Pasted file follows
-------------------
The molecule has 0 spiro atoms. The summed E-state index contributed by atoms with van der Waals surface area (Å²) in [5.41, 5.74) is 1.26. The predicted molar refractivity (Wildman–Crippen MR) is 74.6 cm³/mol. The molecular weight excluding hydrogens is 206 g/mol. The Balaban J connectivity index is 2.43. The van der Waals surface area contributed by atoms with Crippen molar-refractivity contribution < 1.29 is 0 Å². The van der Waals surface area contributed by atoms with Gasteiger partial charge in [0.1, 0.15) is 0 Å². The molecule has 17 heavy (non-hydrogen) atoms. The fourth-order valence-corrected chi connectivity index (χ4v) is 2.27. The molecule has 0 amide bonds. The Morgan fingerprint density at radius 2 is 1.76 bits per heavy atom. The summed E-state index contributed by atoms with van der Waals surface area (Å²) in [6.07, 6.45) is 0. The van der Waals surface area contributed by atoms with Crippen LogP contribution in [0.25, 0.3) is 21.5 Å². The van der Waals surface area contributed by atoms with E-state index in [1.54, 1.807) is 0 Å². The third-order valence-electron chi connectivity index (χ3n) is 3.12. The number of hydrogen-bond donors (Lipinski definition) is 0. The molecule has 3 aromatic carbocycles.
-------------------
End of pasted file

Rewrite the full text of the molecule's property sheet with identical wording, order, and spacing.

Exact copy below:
The molecule has 0 spiro atoms. The summed E-state index contributed by atoms with van der Waals surface area (Å²) in [5.41, 5.74) is 1.26. The predicted molar refractivity (Wildman–Crippen MR) is 74.6 cm³/mol. The molecular weight excluding hydrogens is 206 g/mol. The Balaban J connectivity index is 2.43. The van der Waals surface area contributed by atoms with Crippen molar-refractivity contribution < 1.29 is 0 Å². The van der Waals surface area contributed by atoms with Gasteiger partial charge in [0.1, 0.15) is 0 Å². The molecule has 17 heavy (non-hydrogen) atoms. The fourth-order valence-corrected chi connectivity index (χ4v) is 2.27. The molecule has 0 amide bonds. The Morgan fingerprint density at radius 2 is 1.76 bits per heavy atom. The summed E-state index contributed by atoms with van der Waals surface area (Å²) in [6.07, 6.45) is 0. The van der Waals surface area contributed by atoms with Crippen LogP contribution in [0.25, 0.3) is 21.5 Å². The van der Waals surface area contributed by atoms with E-state index in [1.54, 1.807) is 0 Å². The third-order valence-electron chi connectivity index (χ3n) is 3.12. The number of hydrogen-bond donors (Lipinski definition) is 0. The molecule has 3 aromatic carbocycles.